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UK-Iranian woman accused of spying loses appeal on 2nd Iran jail term

After 5 years in prison, Nazanin Zaghari-Ratcliffe, 43, sentenced to another year imprisonment for spreading ‘propaganda’

An undated file photo provided by the family of Nazanin Zaghari-Ratcliffe, a British-Iranian dual national detained in Iran. (Family of Nazanin Zaghari-Ratcliffe via AP, File)
An undated file photo provided by the family of Nazanin Zaghari-Ratcliffe, a British-Iranian dual national detained in Iran. (Family of Nazanin Zaghari-Ratcliffe via AP, File)

LONDON — British-Iranian mother Nazanin Zaghari-Ratcliffe has lost an appeal against a second jail term in Iran after spending more than five years in detention, her supporters said on Saturday.

The 43-year-old project manager, who lived in London with her husband and now seven-year-old daughter, has been held in Iran since 2016 and served a five-year sentence.

In late April, she was sentenced to another year’s imprisonment and banned from leaving the country for a further 12 months.

Nazanin’s Iranian lawyer was told in a phone call on Saturday that “the appeal on her second case failed,” according to the #Free Nazanin Twitter account run by her supporters.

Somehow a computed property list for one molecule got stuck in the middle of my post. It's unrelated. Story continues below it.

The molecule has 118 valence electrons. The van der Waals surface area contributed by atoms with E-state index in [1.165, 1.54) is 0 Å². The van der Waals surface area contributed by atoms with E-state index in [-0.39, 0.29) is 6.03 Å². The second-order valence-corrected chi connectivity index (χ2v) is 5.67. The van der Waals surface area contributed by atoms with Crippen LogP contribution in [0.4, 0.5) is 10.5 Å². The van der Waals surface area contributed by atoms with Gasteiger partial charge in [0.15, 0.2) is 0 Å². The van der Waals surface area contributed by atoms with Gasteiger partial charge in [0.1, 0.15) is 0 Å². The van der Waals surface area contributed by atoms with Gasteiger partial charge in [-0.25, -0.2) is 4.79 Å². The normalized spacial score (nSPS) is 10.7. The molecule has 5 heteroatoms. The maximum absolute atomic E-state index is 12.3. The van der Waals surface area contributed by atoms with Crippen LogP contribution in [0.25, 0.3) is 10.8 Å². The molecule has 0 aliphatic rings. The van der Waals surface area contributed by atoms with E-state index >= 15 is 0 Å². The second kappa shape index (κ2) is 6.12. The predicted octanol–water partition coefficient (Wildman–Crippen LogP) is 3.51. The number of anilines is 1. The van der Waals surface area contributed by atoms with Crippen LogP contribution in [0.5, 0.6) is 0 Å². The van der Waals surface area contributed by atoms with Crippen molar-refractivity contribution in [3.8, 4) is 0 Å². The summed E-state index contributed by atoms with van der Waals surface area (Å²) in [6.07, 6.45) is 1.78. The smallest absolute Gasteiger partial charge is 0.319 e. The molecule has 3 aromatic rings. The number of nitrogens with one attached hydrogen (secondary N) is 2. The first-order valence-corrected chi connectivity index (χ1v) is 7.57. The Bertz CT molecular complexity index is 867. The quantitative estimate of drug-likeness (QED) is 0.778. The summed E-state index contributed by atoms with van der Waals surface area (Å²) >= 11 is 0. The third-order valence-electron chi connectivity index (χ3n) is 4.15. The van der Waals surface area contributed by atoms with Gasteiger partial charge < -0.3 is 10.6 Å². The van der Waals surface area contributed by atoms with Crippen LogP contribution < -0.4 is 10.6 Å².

The judge made the ruling without a court hearing, it said, adding that so far there is no summons date for her return to prison.

Iran has not issued any official statement, following its usual practice.

Richard Ratcliffe, the husband of imprisoned British-Iranian Nazanin Zaghari-Ratcliffe, and their seven year old daughter Gabriella pose for the media backdropped by the scaffolded Houses of Parliament and the Elizabeth Tower, known as Big Ben, in Parliament Square, London, to mark the 2,000 days she has been detained in Iran, on Thursday, September 23, 2021. (AP Photo/Matt Dunham)

Labour MP Tulip Siddiq, who represents the constituency where Zaghari-Ratcliffe’s husband and daughter live, tweeted that she “could now be returned to prison at any time.”

The MP urged British Prime Minister Boris Johnson to “act now to #Free Nazanin.”

Zaghari-Ratcliffe is one of a number of Western passport holders being held by Iran in what rights groups condemn as a policy of hostage-taking aimed at winning concessions from foreign powers.

The project manager for the Thomson Reuters Foundation, the data firm’s philanthropic arm, was arrested in April 2016 while visiting family.

She was convicted of plotting to overthrow the regime, a charge she strenuously denied.

She completed that sentence in March this year, only to be slapped with a fresh one-year jail term for “propaganda against the system.”

A young girl looks at flowers alongside a giant Mother’s Day card left on the steps of the Iranian Embassy for British charity worker Nazanin Zaghari-Ratcliffe, in Knightsbridge, London, on March 31, 2019. (Dominic Lipinski/PA via AP)

The United Kingdom’s then-foreign minister Dominic Raab condemned the second sentence, saying that Iran’s treatment of Zaghari-Ratcliffe amounted to torture and she was being held unlawfully.

Zaghari-Ratcliffe has been living with her parents in Tehran while her appeal was underway, barred from leaving the country.

Her husband and daughter last month took part in a protest organized by Amnesty International near the Houses of Parliament to mark her 2,000th day in detention.

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